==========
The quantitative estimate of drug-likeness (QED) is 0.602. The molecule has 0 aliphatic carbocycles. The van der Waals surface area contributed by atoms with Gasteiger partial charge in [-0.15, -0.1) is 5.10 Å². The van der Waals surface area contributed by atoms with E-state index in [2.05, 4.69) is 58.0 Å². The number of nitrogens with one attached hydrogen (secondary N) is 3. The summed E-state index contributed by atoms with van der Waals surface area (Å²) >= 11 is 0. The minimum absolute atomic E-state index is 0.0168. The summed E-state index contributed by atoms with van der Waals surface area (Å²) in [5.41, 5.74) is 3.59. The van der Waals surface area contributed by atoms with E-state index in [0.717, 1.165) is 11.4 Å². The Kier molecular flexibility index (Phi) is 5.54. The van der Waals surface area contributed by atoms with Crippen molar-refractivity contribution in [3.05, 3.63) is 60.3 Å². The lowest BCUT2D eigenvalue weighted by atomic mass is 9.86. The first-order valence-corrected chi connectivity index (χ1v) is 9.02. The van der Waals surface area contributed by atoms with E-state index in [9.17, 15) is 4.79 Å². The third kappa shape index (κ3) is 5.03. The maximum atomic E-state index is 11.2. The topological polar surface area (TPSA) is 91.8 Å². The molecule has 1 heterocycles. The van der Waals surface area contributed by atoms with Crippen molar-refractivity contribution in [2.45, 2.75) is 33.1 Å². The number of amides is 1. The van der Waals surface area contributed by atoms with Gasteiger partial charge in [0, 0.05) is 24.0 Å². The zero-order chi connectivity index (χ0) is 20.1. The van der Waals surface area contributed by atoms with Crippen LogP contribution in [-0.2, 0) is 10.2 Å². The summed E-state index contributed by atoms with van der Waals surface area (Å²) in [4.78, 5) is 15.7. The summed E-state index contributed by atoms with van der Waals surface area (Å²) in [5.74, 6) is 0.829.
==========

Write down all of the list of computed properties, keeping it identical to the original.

The quantitative estimate of drug-likeness (QED) is 0.602. The molecule has 0 aliphatic carbocycles. The van der Waals surface area contributed by atoms with Gasteiger partial charge in [-0.15, -0.1) is 5.10 Å². The van der Waals surface area contributed by atoms with E-state index in [2.05, 4.69) is 58.0 Å². The number of nitrogens with one attached hydrogen (secondary N) is 3. The summed E-state index contributed by atoms with van der Waals surface area (Å²) >= 11 is 0. The minimum absolute atomic E-state index is 0.0168. The summed E-state index contributed by atoms with van der Waals surface area (Å²) in [5.41, 5.74) is 3.59. The van der Waals surface area contributed by atoms with E-state index in [0.717, 1.165) is 11.4 Å². The Kier molecular flexibility index (Phi) is 5.54. The van der Waals surface area contributed by atoms with Crippen molar-refractivity contribution in [3.05, 3.63) is 60.3 Å². The lowest BCUT2D eigenvalue weighted by atomic mass is 9.86. The first-order valence-corrected chi connectivity index (χ1v) is 9.02. The van der Waals surface area contributed by atoms with E-state index in [9.17, 15) is 4.79 Å². The third kappa shape index (κ3) is 5.03. The maximum atomic E-state index is 11.2. The topological polar surface area (TPSA) is 91.8 Å². The molecule has 1 heterocycles. The van der Waals surface area contributed by atoms with Crippen molar-refractivity contribution in [2.45, 2.75) is 33.1 Å². The number of amides is 1. The van der Waals surface area contributed by atoms with Gasteiger partial charge in [0, 0.05) is 24.0 Å². The zero-order chi connectivity index (χ0) is 20.1. The van der Waals surface area contributed by atoms with Crippen LogP contribution in [-0.2, 0) is 10.2 Å². The summed E-state index contributed by atoms with van der Waals surface area (Å²) in [4.78, 5) is 15.7. The summed E-state index contributed by atoms with van der Waals surface area (Å²) in [5.74, 6) is 0.829.